We want children to have a robust, functional theology, rather than an academic, heady theology. This requires some understanding of the lives of the children entrusted to the care of the family and church. Take time to learn their joys and their sorrows, their peers and their parents, their play and their rest. Figure out what they are listening to and what is informing their understanding, and consider how theology interacts with or challenges those voices. We must be able to answer the ‘so what’ question every time we teach theology to children.
6. Teaching theology to kids helps them stand firm in life.
Children today are surrounded by a myriad of belief systems, and as they encounter and engage with these systems they often sadly incorporate unbiblical beliefs into their worldview. One of the ways to enable children to stand firm is to ground them in a rich theological understanding of the Christian faith. Paul longs to prevent people from being tossed to and fro by “every wind of doctrine, by human cunning, by craftiness in deceitful schemes” (Eph. 4:14). By raising children to be theologically robust, we are ensuring their future stability and are protecting them from being tossed about by false doctrines. We are also instilling in them a great confidence in the Christian faith, which will allow them to stand firm in the midst of a complex and confusing world.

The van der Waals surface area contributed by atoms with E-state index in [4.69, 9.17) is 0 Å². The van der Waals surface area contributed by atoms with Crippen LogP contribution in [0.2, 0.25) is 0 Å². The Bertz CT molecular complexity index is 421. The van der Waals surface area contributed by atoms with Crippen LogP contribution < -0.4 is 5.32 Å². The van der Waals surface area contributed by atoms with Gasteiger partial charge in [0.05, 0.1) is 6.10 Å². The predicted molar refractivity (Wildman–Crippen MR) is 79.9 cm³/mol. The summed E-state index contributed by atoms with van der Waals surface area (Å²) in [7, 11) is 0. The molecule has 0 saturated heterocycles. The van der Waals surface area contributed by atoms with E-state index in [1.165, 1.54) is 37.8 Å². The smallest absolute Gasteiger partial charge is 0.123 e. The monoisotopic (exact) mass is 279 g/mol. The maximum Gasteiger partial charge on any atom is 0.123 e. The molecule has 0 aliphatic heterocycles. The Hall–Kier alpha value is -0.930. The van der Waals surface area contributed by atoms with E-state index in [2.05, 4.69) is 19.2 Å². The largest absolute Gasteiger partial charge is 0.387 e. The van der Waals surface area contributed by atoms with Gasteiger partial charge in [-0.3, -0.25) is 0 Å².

7. Teaching theology to kids is formative for their character and foundational for their actions.
Teaching kids theology from the earliest age shapes their character and will as they discover the nature of God and seek to develop godly characteristics. By understanding God’s purposes for his world, his method, and his mission, the will is orientated to serving God and living for his glory. As well as informing the character development of children, theology also informs how they live in the world. How kids live should directly correlate to what they believe, and so theology becomes foundational for their actions as well.
8. Teaching theology to kids is about the heart as well as the head.
There is a danger that teaching kids theology can lead to an abundance of head knowledge related to Christian things but result in little heart change. Of course, it is always right to instruct children in the things of God, because by not doing so we allow them to be informed by something other than Scripture. However, we must strive to allow theology to warm and thrill children's hearts as well as inform their minds.
Theology, done well, must inevitably result in doxology, and we shouldn’t be satisfied with less just because we’re teaching children. As they grow in theological understanding, we should pray that the children around us an example of what it means to thank, praise, and worship of the living God.
This content was originally posted here. Used by permission of Crossway, www.crossway.org.